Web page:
MBHS Jazz Band Attends Jazz Festival for the First Time since Lockdown

By Claire Wilson 

March 13, 2024

On Friday March 8th, the Morro Bay High School Jazz Band attended the Cuesta Jazz Festival, competing in the nocive division. The festival is finally back five years after Covid. In 2020, director of Jazz Studies at Cuesta, and the festival director says he “had to email band directors the night before and tell them it was cancelled.” Last year, the festival was held outdoors and was non-competitive. 

At 8:30, the jazz band loaded their bags and instruments onto the bus and headed to Cuesta College. They were scheduled to perform at 9:40, the first band to compete at the two-day event. The jazz band performed four songs across a variety of genres, including latin, swing, and funk. Because they were the first to perform, the room was empty except for the three judges, director Mr. Belyea’s parents, and their friend. Despite the small crowd, pianist Elsey Ruane said, “I'm excited but I'm also nervous because I keep messing up my solo,” Elsey did not mess up her solo. 

The MBHS Dance Fusion Show took place later that night, and bassist Hero Ruddell would be playing at both events. “I'm pretty excited to perform two times in a day,” he said, “I think it's gonna be a lot of fun, going to this and then back to school immediately for the other thing. It's like, back to back performing.” 

After the performance, judges Dave Tull, Michael Galisatus, and Mike Dana gave feedback and workshopped some pieces with the band. Denzel Ebreo and Hero Ruddell received excellence in music awards for their solos. Dos Pueblos High School, from Goleta, performed next, seriously humbling the MBHS jazz band with its impressive solos. Then, Hanford West performed, confusing audience members with a song that was so calm and melodic, it would have been better suited to a symphonic band concert than a jazz festival, and even put some onlookers to sleep. 

At the lunch break, a student jazz group from Cuesta Jazz Studies performed in the quad area, while a handfuls of festival attendees watched. They were what you’d expect from a jazz band of college students; mustachioed boys with round wire-framed glasses and cable knit sweaters despite heat in the near 70s. Students mulled around the concession stand and vending machines, discussing their performances and solos.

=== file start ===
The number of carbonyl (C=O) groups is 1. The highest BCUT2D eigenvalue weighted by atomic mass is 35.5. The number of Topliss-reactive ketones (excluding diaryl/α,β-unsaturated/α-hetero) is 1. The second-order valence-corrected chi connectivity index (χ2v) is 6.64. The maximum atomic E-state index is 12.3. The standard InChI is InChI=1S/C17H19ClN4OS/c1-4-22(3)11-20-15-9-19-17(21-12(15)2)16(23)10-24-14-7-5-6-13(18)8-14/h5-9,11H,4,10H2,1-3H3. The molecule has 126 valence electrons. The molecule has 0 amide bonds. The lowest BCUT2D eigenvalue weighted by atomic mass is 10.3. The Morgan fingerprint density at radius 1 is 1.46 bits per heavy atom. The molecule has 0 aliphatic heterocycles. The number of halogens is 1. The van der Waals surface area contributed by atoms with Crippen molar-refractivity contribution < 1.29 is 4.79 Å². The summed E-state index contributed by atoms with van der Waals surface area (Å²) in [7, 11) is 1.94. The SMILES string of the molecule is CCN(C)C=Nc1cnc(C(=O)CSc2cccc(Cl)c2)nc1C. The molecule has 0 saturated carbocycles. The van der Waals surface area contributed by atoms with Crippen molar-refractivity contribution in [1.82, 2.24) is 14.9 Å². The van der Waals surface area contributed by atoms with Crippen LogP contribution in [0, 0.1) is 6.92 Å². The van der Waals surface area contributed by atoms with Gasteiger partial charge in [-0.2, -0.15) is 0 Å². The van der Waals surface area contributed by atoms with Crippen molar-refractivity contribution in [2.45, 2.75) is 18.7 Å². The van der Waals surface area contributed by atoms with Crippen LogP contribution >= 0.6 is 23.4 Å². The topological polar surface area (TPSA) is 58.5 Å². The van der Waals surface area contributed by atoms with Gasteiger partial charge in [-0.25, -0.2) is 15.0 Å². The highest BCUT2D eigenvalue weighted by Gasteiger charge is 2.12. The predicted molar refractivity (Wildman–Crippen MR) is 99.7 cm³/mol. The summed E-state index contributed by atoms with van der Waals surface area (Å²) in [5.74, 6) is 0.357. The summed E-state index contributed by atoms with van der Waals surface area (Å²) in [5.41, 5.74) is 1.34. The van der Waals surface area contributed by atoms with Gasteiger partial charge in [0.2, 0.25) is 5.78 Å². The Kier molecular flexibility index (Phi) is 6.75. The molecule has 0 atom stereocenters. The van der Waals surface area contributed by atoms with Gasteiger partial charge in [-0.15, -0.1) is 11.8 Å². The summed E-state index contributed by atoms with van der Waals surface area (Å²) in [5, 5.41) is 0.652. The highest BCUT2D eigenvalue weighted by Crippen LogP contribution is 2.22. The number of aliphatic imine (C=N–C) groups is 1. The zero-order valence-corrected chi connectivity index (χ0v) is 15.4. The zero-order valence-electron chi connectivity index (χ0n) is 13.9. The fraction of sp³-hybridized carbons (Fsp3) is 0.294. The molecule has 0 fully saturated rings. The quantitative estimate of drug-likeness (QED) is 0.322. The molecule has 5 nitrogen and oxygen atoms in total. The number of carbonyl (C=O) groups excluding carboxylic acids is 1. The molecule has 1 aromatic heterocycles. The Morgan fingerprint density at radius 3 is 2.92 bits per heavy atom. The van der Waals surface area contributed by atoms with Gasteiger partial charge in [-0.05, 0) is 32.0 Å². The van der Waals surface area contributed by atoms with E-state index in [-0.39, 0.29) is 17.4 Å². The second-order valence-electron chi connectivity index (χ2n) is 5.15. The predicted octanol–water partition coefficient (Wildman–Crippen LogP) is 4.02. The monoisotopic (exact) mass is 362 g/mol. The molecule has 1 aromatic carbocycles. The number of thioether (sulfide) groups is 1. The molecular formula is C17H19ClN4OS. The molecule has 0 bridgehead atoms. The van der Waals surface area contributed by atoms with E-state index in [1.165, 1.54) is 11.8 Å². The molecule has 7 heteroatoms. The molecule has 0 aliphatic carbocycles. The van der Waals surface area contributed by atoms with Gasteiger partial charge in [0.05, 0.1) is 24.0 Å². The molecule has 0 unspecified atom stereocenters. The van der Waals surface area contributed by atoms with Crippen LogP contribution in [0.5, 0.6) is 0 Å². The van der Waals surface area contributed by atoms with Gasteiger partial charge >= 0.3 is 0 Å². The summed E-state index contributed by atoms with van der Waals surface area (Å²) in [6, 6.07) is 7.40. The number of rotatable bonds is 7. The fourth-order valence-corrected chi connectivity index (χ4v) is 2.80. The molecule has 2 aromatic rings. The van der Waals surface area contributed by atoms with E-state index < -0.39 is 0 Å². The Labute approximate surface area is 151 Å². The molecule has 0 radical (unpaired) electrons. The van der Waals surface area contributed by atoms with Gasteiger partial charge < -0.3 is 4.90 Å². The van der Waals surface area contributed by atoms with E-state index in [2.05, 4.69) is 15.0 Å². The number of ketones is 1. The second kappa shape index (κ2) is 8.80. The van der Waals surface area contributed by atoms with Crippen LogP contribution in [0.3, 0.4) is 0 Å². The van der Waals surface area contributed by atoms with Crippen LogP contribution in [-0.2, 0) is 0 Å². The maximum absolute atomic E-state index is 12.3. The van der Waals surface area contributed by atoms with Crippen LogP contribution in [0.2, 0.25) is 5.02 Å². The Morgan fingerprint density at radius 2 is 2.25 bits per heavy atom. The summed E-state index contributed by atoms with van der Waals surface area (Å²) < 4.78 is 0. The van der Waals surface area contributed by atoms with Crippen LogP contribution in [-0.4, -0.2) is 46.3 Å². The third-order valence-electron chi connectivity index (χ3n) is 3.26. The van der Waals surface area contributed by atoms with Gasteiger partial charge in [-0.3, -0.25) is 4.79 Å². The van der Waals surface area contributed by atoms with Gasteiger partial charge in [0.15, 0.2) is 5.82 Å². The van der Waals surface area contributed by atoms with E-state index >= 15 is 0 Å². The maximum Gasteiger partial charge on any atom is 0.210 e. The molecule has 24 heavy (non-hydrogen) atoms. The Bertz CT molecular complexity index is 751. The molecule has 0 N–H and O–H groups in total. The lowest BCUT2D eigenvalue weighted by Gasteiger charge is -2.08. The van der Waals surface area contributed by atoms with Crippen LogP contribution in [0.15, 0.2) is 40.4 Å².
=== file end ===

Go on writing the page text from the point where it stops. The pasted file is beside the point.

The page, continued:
After lunch, the schools filled back into the Performing Arts Center, which smelled faintly of cigarettes and body odor, (especially by the AC) to watch a performance by The Queen’s Cartoonists, a Queens, New York based multimedia jazz group. The group, started by Joel Pierson in 2014, plays music from cartoons, synchronized with cartoons projected behind them. Sometimes they recreate the original music note for note, or, when the original music is unavailable, they write their own. They perform cartoons from all around the world and from many different time periods, in the hopes of keeping their audience excited and never knowing what is coming next. Pierson says, “most people that come to see us play don't really know what to expect. They see it and they still don't know what it is exactly.” The ensemble performed six pieces, with two question and answer sessions with the audience in between. The cartoons ranged from Porky the Pig to award-winning short film, Luminaris. 

The MBHS Jazz Band scored 81.67, placing them in third place out of four schools in the novice division. “That’s way better than I expected,” said senior Maceo Addis-Jackson. Students were most surprised by their relatively high score in the time/rhythm section, which was the biggest struggle in their preparation for the festival.